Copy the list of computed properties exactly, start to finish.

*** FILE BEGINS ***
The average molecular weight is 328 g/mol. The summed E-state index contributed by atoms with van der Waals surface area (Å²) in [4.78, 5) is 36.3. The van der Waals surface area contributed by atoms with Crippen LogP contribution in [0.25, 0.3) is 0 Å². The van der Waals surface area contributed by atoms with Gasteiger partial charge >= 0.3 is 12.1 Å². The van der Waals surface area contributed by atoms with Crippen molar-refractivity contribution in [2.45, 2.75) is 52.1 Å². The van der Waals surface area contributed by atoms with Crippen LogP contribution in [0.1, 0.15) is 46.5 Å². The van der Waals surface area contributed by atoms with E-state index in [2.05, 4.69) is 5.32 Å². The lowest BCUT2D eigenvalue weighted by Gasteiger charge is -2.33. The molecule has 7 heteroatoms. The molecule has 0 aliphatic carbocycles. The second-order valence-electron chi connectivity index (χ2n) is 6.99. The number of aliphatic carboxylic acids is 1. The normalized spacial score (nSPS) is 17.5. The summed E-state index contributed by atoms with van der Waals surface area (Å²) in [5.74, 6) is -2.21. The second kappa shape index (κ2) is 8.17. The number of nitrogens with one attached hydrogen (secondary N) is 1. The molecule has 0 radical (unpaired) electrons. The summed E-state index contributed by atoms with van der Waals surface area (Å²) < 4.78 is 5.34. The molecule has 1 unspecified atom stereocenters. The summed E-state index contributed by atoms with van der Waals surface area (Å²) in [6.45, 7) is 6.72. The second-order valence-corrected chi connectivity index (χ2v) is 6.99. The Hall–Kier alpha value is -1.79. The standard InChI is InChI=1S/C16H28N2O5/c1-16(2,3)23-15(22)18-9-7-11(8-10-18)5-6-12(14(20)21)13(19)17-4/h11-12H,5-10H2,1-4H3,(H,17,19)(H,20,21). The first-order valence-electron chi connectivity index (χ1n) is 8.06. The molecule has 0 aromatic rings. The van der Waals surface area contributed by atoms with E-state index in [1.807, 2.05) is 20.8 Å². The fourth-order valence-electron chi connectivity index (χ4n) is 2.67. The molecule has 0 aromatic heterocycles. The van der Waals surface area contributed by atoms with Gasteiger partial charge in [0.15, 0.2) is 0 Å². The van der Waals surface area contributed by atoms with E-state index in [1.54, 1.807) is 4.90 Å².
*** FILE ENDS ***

The average molecular weight is 328 g/mol. The summed E-state index contributed by atoms with van der Waals surface area (Å²) in [4.78, 5) is 36.3. The van der Waals surface area contributed by atoms with Crippen LogP contribution in [0.25, 0.3) is 0 Å². The van der Waals surface area contributed by atoms with Gasteiger partial charge >= 0.3 is 12.1 Å². The van der Waals surface area contributed by atoms with Crippen molar-refractivity contribution in [2.45, 2.75) is 52.1 Å². The van der Waals surface area contributed by atoms with Crippen LogP contribution in [0.1, 0.15) is 46.5 Å². The van der Waals surface area contributed by atoms with E-state index in [2.05, 4.69) is 5.32 Å². The lowest BCUT2D eigenvalue weighted by Gasteiger charge is -2.33. The molecule has 7 heteroatoms. The molecule has 0 aliphatic carbocycles. The second-order valence-electron chi connectivity index (χ2n) is 6.99. The number of aliphatic carboxylic acids is 1. The normalized spacial score (nSPS) is 17.5. The summed E-state index contributed by atoms with van der Waals surface area (Å²) in [5.74, 6) is -2.21. The second kappa shape index (κ2) is 8.17. The number of nitrogens with one attached hydrogen (secondary N) is 1. The molecule has 0 radical (unpaired) electrons. The summed E-state index contributed by atoms with van der Waals surface area (Å²) < 4.78 is 5.34. The molecule has 1 unspecified atom stereocenters. The summed E-state index contributed by atoms with van der Waals surface area (Å²) in [6.45, 7) is 6.72. The second-order valence-corrected chi connectivity index (χ2v) is 6.99. The Hall–Kier alpha value is -1.79. The standard InChI is InChI=1S/C16H28N2O5/c1-16(2,3)23-15(22)18-9-7-11(8-10-18)5-6-12(14(20)21)13(19)17-4/h11-12H,5-10H2,1-4H3,(H,17,19)(H,20,21). The first-order valence-electron chi connectivity index (χ1n) is 8.06. The molecule has 0 aromatic rings. The van der Waals surface area contributed by atoms with E-state index in [1.807, 2.05) is 20.8 Å². The fourth-order valence-electron chi connectivity index (χ4n) is 2.67. The molecule has 0 aromatic heterocycles. The van der Waals surface area contributed by atoms with Gasteiger partial charge in [0.15, 0.2) is 0 Å². The van der Waals surface area contributed by atoms with E-state index in [1.54, 1.807) is 4.90 Å².